The statistics concerning Indigenous health are well documented. The life expectancy of Indigenous Australians is more than 11 years lower than the national average. In some Australian states and territories, the infant mortality rates are more than double that of non-Indigenous Australians1. Disproportionately high rates of cardiovascular disease, diabetes, kidney disease, communicable diseases and eye, mental and psychosocial disorders continue to affect Indigenous people2. Furthermore, risk factors for chronic disease, including alcohol abuse and tobacco smoking, are significantly more prevalent among Indigenous people2. Despite the breadth of research characterising the epidemiology of the disease burden among Indigenous Australians, there has been a distinct deficiency in successful intervention programs.
The 50th annual National Scientific Conference of the Australian Society for Medical Research was held in Cairns, Australia, 13-16 November 2011. The theme, 'Indigenous Health: ACTION on Prevention' highlighted the direct action being undertaken by health and medical researchers, as well as allied health professionals, to improve long-term health outcomes for Indigenous Australians. In a welcoming environment, researchers and postgraduate students from around Australia gave outstanding presentations, detailing the proactive research they have been undertaking in partnership with Indigenous people.
Primary and preventative health care
The general theme of 'better research methods' was highlighted by Professor Rob Sanson-Fisher, who discussed the importance of moving away from descriptive studies, and focussing on how to best implement and assess the efficacy of evidence-based interventions. It is widely acknowledged that there is a glut of 'descriptive research' when it comes to Indigenous health, and throughout the conference, it was highlighted how simple measures can lead to transformational outcomes. Professor Sanson-Fisher described alternative research designs that could be used to evaluate the effectiveness of programs intended to improve health outcomes.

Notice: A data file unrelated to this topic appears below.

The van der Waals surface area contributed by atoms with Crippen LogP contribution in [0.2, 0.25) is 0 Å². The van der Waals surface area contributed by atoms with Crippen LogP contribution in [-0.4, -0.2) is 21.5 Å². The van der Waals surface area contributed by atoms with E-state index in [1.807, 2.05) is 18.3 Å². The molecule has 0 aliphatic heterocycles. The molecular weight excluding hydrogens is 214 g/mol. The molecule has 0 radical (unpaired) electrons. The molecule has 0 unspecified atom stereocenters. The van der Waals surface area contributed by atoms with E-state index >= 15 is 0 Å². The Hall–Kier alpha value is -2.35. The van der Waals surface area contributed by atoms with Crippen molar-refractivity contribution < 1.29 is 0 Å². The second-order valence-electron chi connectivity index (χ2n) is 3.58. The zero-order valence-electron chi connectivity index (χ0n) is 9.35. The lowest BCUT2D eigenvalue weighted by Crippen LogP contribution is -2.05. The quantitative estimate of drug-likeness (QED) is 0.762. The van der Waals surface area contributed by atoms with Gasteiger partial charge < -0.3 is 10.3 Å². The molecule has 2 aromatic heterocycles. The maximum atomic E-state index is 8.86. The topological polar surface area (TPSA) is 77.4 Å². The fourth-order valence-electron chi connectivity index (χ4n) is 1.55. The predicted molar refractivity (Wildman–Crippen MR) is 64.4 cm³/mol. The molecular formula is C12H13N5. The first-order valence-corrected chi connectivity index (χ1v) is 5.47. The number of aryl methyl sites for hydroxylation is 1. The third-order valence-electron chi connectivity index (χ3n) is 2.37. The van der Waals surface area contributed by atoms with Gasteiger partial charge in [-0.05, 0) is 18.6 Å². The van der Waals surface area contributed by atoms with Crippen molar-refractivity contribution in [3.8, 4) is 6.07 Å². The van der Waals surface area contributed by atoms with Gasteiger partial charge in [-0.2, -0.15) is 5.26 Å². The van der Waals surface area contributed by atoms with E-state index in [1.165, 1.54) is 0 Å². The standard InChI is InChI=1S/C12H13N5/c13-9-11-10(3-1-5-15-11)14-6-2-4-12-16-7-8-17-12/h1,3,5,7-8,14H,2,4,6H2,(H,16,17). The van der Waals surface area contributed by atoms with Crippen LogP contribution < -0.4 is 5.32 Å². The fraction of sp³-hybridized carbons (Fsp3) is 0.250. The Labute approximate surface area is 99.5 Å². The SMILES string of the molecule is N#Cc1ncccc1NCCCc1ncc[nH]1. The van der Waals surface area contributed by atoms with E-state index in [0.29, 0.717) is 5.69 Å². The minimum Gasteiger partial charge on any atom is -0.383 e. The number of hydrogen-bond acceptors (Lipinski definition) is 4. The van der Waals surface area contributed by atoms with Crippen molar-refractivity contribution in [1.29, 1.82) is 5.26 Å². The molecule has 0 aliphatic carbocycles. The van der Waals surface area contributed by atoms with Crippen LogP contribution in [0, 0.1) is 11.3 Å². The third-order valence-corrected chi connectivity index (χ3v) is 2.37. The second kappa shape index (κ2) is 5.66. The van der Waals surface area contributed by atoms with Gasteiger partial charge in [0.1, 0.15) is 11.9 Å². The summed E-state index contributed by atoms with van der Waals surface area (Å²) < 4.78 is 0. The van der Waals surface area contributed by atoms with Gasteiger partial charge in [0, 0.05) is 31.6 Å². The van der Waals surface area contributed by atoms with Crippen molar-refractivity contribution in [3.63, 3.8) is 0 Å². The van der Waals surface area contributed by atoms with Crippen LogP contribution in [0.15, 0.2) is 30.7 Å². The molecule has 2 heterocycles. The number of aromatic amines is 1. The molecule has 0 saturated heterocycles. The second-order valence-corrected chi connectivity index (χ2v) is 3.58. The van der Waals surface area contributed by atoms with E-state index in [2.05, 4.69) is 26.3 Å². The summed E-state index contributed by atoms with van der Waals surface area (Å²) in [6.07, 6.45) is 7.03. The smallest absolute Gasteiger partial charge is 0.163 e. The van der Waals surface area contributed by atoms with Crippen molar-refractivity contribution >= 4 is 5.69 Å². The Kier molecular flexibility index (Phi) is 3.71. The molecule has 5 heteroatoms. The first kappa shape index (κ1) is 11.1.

The adoption of primary and preventative healthcare strategies remains the gold standard for improving health outcomes of Indigenous Australians. Michelle Adair discussed how targeted 'Working with Medicines' training workshops with Aboriginal health workers led to improved knowledge and increased confidence when interacting with clients and patients on the quality use of medicines.
The prevalence of smoking among Aboriginal and Torres Strait Islander people, more than double that of other Australians3, is a significant risk factor for negative health outcomes. Dr David Thomas outlined tobacco control programs, and new federally funded programs aimed at reducing the harm of smoking in Aboriginal and Torres Strait Islander families and communities. These programs employed a multidisciplinary approach, with the close involvement of the 'users of the research': Aboriginal and Torres Strait Islander people and communities, health services and health policy-makers.
Early intervention and good clinical care: maternal and child health
Health service provision for women and children in Far North Queensland (FNQ) faces major geographical and climatic challenges as well as a need for improved health infrastructure. Professor Caroline de Costa emphasised the need for greater community consultation by government bodies, using the example of the closure of the birthing centre in Cape York to highlight the social, financial and cultural difficulties now encountered by women in FNQ, who are forced to travel to Cairns Base Hospital at 36 weeks gestation, to await the birth of their child4. The impact of this is especially concerning, because FNQ has a high incidence of at-risk pregnancies due to alcohol and tobacco use and the prevalence of gestational and type II diabetes5.